Paper Mario developer discusses why you don’t see original characters like Vivian anymore


Paper Mario: The Origami King is out today, and if you’ve read Eurogamer’s review you’ll know the game makes several tentative steps back towards its RPG roots – though it ultimately shies away from the series’ old companion system.

The Thousand-Year Door’s Vivian.

Recent entries have sidelined or removed party members – to the chagrin of long-term fans of the series. The Origami King begins to address this by having certain characters travel with Mario in a limited capacity, though these are noticably lacking in their variety.

It’s been a while since we’ve had truly individual companions in a Paper Mario game – the kind fans still remember fondly from The Thousand-Year Door. That game had a university student goomba named Goombella, a genie-like wind spirit named Madame Flurrie, and the popular Vivian, a ghostly being who begins the game as an antagonist.

Each of these companions had their own unique designs. Many, such as Vivian, had memorable character arcs. (Vivian, famously, also caused something of a headache for Nintendo in its localisation of the game. Portrayed in the original Japanese release as a transgender woman mocked for her transition, the character was re-written for its English translation, and any references to her being transgender were removed.)

Mario bids farewell to his party members at the end of Thousand-Year Door.

Since The Thousand-Year Door, the series has moved away from introducing original character designs to focus on existing characters, and more of Mario’s main cast. Unloved follow-up Super Paper Mario ditched companions completely for its dimension-hopping platforming gameplay. More recent entries Sticker Star and Color Splash reverted back to adventure RPGs, but focused almost exclusively on existing character designs.

In a VGC interview, Nintendo producer Kensuke Tanabe commented on how this shift impacted The Origami King:

“Since Paper Mario: Sticker Star, it’s no longer possible to modify Mario characters or to create original characters that touch on the Mario universe.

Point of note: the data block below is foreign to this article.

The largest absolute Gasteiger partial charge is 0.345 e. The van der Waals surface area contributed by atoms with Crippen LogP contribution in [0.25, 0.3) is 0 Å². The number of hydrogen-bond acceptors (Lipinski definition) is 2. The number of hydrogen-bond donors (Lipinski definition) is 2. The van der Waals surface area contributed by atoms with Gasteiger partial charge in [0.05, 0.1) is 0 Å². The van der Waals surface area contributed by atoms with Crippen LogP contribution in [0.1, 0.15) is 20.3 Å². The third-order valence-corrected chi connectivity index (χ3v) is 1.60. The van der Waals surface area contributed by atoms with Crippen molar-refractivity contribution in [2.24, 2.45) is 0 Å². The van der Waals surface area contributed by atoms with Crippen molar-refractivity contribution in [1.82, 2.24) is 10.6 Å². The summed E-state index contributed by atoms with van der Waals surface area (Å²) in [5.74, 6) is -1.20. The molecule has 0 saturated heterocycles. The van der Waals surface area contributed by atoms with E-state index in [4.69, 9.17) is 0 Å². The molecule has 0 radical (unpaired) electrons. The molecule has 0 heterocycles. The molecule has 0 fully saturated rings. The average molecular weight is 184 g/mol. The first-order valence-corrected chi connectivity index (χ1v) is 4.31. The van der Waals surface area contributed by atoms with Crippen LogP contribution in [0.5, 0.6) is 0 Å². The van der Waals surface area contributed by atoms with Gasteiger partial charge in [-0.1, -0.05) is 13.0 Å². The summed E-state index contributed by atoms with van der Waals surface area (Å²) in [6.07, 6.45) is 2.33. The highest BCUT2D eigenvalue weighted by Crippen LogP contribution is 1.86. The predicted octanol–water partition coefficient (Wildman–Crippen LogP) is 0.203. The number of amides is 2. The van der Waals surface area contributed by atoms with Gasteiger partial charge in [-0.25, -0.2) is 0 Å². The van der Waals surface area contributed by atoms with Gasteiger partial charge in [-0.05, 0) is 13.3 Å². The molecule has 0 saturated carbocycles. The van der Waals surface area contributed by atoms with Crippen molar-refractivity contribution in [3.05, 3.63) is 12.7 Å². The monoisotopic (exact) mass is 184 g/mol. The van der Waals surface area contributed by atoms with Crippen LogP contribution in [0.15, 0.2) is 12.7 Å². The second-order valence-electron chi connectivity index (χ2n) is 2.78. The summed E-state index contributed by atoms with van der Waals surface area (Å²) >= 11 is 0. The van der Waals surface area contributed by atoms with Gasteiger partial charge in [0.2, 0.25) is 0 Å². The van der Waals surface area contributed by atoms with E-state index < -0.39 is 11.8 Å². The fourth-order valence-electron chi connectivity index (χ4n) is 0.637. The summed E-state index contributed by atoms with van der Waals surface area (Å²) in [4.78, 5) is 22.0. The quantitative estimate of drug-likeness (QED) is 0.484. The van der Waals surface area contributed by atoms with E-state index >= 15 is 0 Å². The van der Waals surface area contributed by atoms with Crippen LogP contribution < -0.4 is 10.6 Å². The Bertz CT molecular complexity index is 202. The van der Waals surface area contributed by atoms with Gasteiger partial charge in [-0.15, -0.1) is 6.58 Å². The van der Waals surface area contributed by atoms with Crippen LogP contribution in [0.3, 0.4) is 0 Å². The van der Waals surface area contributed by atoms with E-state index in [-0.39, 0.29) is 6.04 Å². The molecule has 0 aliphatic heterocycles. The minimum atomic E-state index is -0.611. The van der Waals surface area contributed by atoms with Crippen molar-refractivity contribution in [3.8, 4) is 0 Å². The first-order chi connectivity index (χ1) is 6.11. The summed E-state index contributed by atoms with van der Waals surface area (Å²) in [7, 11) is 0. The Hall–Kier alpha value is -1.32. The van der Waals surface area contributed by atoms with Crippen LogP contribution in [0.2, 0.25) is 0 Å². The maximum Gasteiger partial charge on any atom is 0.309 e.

“That means that if we aren’t using Mario characters for bosses, we need to create original characters with designs that don’t involve the Mario universe at all, like we’ve done with Olly and the stationery bosses.”

The Origami King’s archaeologist party member Professor Toad.

It’s an interesting comment, as there are several new characters in The Origami King which could be classed as both modifications of Mario characters or original characters in their own right. But only Toad characters. Perhaps they are an exception?

Tanabe last addressed this subject in an Iwata Asks interview, dug up today by Nintendo Enthusiast. In it, he recalled a missive from Nintendo design legend Shigeru Miyamoto given to him when designing Paper Mario: Sticker Star:

“Aside from wanting us to change the atmosphere a lot, there were two main things that Miyamoto-san said from the start of the project – ‘It’s fine without a story, so do we really need one?’ and ‘As much as possible, complete it with only characters from the Super Mario world.'”

Without spoiling anything of The Origami King’s story, the new characters who do appear are the closest we’ve gotten to The Thousand-Year Door’s roster since that game – though still a long way away from it. Perhaps things will shift closer again in the next Paper Mario?

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